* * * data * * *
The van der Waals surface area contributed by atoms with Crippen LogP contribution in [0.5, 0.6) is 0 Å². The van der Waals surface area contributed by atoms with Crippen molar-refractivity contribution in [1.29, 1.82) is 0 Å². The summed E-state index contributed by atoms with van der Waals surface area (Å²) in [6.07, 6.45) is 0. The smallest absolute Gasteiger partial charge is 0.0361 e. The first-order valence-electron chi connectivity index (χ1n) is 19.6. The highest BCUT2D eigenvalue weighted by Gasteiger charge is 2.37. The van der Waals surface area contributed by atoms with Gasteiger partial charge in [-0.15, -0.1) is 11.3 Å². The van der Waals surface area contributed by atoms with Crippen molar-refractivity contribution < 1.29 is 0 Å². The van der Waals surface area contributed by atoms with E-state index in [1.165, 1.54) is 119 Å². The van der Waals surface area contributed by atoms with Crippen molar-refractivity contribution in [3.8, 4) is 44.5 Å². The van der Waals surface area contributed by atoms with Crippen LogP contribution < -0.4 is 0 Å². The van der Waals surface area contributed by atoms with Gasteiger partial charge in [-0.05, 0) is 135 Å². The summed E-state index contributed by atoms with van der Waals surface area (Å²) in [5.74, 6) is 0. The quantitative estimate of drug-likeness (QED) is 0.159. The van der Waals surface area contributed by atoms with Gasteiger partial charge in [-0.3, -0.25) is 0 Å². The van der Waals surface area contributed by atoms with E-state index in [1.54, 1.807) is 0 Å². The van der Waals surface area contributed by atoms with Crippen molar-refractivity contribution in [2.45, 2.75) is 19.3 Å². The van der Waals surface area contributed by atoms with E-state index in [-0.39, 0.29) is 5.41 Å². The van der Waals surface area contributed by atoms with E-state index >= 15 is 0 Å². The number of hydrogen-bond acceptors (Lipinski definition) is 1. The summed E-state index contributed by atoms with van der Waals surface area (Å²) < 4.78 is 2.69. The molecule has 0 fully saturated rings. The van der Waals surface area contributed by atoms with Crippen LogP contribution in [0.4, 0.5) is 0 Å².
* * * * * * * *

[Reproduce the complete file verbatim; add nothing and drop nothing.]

The van der Waals surface area contributed by atoms with Crippen LogP contribution in [0.5, 0.6) is 0 Å². The van der Waals surface area contributed by atoms with Crippen molar-refractivity contribution in [1.29, 1.82) is 0 Å². The summed E-state index contributed by atoms with van der Waals surface area (Å²) in [6.07, 6.45) is 0. The smallest absolute Gasteiger partial charge is 0.0361 e. The first-order valence-electron chi connectivity index (χ1n) is 19.6. The highest BCUT2D eigenvalue weighted by Gasteiger charge is 2.37. The van der Waals surface area contributed by atoms with Gasteiger partial charge in [-0.15, -0.1) is 11.3 Å². The van der Waals surface area contributed by atoms with Crippen molar-refractivity contribution < 1.29 is 0 Å². The van der Waals surface area contributed by atoms with E-state index in [1.165, 1.54) is 119 Å². The van der Waals surface area contributed by atoms with Crippen molar-refractivity contribution in [3.8, 4) is 44.5 Å². The van der Waals surface area contributed by atoms with Crippen LogP contribution < -0.4 is 0 Å². The van der Waals surface area contributed by atoms with Gasteiger partial charge in [-0.05, 0) is 135 Å². The summed E-state index contributed by atoms with van der Waals surface area (Å²) in [5.74, 6) is 0. The quantitative estimate of drug-likeness (QED) is 0.159. The van der Waals surface area contributed by atoms with Gasteiger partial charge in [-0.3, -0.25) is 0 Å². The van der Waals surface area contributed by atoms with E-state index in [1.54, 1.807) is 0 Å². The van der Waals surface area contributed by atoms with Crippen molar-refractivity contribution in [2.45, 2.75) is 19.3 Å². The van der Waals surface area contributed by atoms with E-state index in [-0.39, 0.29) is 5.41 Å². The van der Waals surface area contributed by atoms with E-state index >= 15 is 0 Å². The number of hydrogen-bond acceptors (Lipinski definition) is 1. The summed E-state index contributed by atoms with van der Waals surface area (Å²) < 4.78 is 2.69. The molecule has 0 fully saturated rings. The van der Waals surface area contributed by atoms with Crippen LogP contribution in [0.4, 0.5) is 0 Å².